Our fiscal challenge: why local governments are failing to maintain basic services and infrastructure

The hardest thing about running for county council isn’t the early morning sign waving or the late nights away from home — it’s having conversations with people who are struggling to survive life on Kaua’i and not being able to provide an immediate hopeful answer.

I just listened to a county employee tell me that their basic health insurance plan is eating away more than one third of their salary. I spoke to a police officer who told me that their new recruits keep moving off island because they are so understaffed and overstretched that nobody wants to do the job — and even if they want it, they still can’t afford a place to live.

Meanwhile, potholes, traffic, homelessness, decaying bathrooms at county parks, etc, etc, etc.

We all know these stories. And we all want change. So, every election cycle we hear a new set of candidate promises — do more with less, cut the fat, no new taxes, fix traffic, reduce the cost of housing, etc. I’ve made some of those same claims myself.

But, after every election, what happens? We fall into a deeper and deeper fiscal hole. Services are cut, infrastructure degrades, taxes rise, and the cost of housing continues to skyrocket.

The reason government exists is to help solve these problems — yet, we can never seem to get our head above water.

Why?

Because our fiscal problems can’t be solved in two and four year political cycles. No new state tax or cut to local services can immediately fix this feeling of chronic decline (but, as you will read later, there are long term solutions).

That’s because theUnited States has entered into a fiscal ice age. As Kiewiet and McCubbins (the guys who coined the phrase fiscal ice age) write,

The fiscal climate confronting state and local governments will not improve during the lifetime of anyone reading this article. Indeed, in most places, fiscal conditions will become increasingly harsh.

The GAO (the government agency responsible for financial oversight) predicts that local and state government’s (without major policy changes) will operate negative balances all the way out to 2060.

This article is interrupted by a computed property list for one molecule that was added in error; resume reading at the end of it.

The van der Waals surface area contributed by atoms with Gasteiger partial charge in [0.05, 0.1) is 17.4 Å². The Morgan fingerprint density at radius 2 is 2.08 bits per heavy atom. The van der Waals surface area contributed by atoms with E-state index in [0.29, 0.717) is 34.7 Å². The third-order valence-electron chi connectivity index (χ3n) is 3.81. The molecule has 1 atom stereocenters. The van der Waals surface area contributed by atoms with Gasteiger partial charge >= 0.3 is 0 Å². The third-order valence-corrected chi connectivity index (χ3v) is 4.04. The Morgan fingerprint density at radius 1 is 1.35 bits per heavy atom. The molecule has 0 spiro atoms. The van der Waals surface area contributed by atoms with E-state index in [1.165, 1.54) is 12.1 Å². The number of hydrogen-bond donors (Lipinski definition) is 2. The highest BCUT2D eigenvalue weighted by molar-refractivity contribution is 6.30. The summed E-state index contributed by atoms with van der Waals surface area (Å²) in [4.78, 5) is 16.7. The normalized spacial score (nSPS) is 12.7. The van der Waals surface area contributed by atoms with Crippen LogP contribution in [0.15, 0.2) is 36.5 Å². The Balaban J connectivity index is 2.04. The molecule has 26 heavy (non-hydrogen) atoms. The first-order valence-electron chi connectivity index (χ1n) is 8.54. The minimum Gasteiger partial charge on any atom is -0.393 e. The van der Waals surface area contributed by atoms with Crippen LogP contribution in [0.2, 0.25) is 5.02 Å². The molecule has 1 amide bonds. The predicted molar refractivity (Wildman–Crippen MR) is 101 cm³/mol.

Source: https://www.gao.gov/assets/690/681506.pdf

It’s not often that you read a Government Accountability Office update report and feel your blood run cold. But, there is no money and there’s not going to be any money. For the future of state and local governments, that is terrifying.

This doesn’t make front-page news (and I’m sure only a dozen of you dedicated souls will read this piece), but it is the most important current trend in state and local governments.

So, what’s going on here?

The baby boomers are retiring. And nobody is filling their place.

For the entire history of the United States, we could count on there being more people ever year. More customers for your business. More people willing to buy your home. More young people to help offset the cost of health care for old people. And, of vital importance to government, more people working to help fund those who have retired. Every retiree could count on having more than one replacement taking their place in the workforce. And therefore we could create ponzi-scheme retirement systems like social security and defined benefit pension plans. As long as you always have new workers, they work great.

But, when that growth stops, the entire system jams up.

The huge number of baby boomers exiting the work force is putting an unprecedented strain on government resources at every level. Old people cost more to give health care too, old people deserve their earned pensions, and old people require the social security that they paid into. We’re also living longer (which is a good thing), so we cost more for a longer time period. All of this is paid for by current workers (that’s not true for private sector pensions, but it holds true for government defined benefit pension plans — but talking about pension plans is an easy way to instantly lose all of my readers, so we’ll save that for another day).